Monday, July 13, 2009

Hiking Rincon Beaches

We began our hike at 7:30. Our goal was to hike from Aguada/Rincon border to our beach home in Barrero, which is on the Rincon/Añasco border. The morning was cool and great for hiking. I had no idea how long it'd take. We took a gallon of water a piece, and a few granola bars. I guess I'm optimistic. I estimated our hike would take an hour.

We started late, 7:30 is late as it gets really hot on the beach. There was no convenient drop off point near the border so we started our trip at Casa Isleña. There's a parking area which makes a nice entry point. (The food at Casa Isleña is great. They close during the summer but reopen November.)

Our first stop was by Dennis Rich's home. He was outside with his dogs. His home has a wonderful view where the Atlantic and Mona Passage meet. Dennis owns Pools Beach Bar. If you haven't eaten there, add this restaurant to places to visit. They serve sushi, some raw, some fried and some tasty seaweed salads. Dennis also owns part of the old train track route that once circled the island. We hopped on the trail and this circled to Dome's Beach.

There was only one man in the water. Bobby from Mar Azul. Rincon is a small community, so everyone knows everyone. Bobby helps out during Surfrider beach clean ups. He was out in the water standing on his paddle board. He rents out surfboards and paddle boards. (Dennis is also a Surfrider volunteer) There were waves, slow ones, shorts ones, and they floated under Bobby's paddle board.
We hiked as much as we could along the beach and then cut though the road along the light house. This area seemed deserted. My son and I also volunteer for Surfrider and the area around Maria's we've helped clean up many times. Beaches in Puerto Rico are wonderful and many folks are still not aware that you can't leave trash on the beach. We saw a couple of Do Not Litter signs along the route.

We stopped along Steps Beach for a few pictures, a water break. If you're looking for things to do in Rincon, visit Steps Beach. The water is clear and wonderful. We continued our journey and stopped by The Spot Restaurant, for a granola break. The Spot is another place with good food, but they're only open during the winter like many other restaurants. The day was getting hot.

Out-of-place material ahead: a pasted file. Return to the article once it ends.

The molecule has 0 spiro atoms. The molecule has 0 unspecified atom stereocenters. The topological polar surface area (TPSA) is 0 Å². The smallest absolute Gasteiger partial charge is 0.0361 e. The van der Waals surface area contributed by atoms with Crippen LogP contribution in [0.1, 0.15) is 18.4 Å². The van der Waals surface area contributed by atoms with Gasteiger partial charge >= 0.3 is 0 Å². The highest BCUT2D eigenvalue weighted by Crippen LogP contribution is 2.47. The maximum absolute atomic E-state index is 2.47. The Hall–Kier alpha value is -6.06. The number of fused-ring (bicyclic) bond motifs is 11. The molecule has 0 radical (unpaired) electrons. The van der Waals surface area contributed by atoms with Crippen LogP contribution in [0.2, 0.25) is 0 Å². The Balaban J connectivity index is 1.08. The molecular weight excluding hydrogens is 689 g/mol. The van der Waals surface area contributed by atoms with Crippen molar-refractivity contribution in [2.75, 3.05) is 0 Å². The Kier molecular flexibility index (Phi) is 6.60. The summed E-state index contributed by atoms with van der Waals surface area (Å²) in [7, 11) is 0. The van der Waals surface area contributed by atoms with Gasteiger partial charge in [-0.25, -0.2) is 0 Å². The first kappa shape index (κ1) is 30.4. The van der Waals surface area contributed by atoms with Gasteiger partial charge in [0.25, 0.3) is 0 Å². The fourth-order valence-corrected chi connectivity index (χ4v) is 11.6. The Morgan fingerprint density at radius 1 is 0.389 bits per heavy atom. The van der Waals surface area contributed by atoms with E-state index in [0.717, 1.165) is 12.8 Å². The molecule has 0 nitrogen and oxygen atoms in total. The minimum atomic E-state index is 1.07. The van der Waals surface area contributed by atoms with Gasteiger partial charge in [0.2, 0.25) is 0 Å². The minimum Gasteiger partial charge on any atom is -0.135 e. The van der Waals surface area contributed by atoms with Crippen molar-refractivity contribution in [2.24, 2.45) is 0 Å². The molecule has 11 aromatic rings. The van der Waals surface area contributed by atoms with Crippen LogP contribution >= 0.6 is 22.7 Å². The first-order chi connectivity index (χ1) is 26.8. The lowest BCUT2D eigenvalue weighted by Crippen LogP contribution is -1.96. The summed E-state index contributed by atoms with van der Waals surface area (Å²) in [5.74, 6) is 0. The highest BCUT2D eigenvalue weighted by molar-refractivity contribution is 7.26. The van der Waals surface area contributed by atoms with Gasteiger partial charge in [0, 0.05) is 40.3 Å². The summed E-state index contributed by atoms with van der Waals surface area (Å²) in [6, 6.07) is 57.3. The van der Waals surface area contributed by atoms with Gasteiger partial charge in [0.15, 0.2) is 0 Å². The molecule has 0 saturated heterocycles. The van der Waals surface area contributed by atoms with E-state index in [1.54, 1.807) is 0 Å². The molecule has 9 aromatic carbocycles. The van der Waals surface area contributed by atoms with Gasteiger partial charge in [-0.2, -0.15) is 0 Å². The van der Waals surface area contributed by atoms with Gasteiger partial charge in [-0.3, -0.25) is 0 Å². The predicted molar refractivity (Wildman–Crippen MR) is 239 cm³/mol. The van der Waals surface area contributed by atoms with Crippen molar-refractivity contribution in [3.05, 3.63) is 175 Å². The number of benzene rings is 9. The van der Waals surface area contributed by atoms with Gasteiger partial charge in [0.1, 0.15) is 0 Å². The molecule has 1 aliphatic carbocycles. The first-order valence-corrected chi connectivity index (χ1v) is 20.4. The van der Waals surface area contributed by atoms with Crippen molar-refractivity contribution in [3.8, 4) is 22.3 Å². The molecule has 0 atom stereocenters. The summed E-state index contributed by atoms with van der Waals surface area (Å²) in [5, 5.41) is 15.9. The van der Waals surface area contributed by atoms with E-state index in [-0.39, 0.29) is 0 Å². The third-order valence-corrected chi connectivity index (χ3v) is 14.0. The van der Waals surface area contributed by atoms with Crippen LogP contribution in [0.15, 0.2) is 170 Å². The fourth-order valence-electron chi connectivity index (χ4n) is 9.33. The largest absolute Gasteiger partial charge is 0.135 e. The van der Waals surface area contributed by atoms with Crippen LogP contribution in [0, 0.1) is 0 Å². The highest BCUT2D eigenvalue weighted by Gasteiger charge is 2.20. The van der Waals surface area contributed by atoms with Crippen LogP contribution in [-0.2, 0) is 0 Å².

We passed by the public beach area, the Balneario. There was a nasty area we had to climb over, and then we were attacked by dogs, two dogs. I own dogs, so I'm not afraid of them. But these two dogs came up at us fast, teeth glaring. I picked up a big stick and tried yelling to scare them. Both stood their ground and inched to me. I thought of what a great picture they'd make, but one began turning to my right, as if to get behind me. They'd lunge forward and then inch back. I tried faking hitting them with the stick, but they weren't afraid. Instinct told me "release the stick", so I flung it at the bigger one. Apparently he was used to getting stuff tossed at him, he dodged the stick and ran back about 10 feet, then I tossed a fist full of sand, and he ran back to his house, followed by the other one. I've never been bitten by an angry dog and this is as close as I've come.

We continued our hike, and boy was it hot. We passed Tres Sirenas, Rincon of the Seas, Villa Cofresi. It was one straight walk. I left my watch at home, but the sun was overhead at noon. We came up to the Barco de Milan, a cement boat structure on a rock. We walked past the fishing village, which is in Barerro. We past the Horned Dorset and finally made it to Villa Orleans. It took you a minute or so to read this post, but it took us 4.5 hours to hike the beach. My feet were wrinkly.
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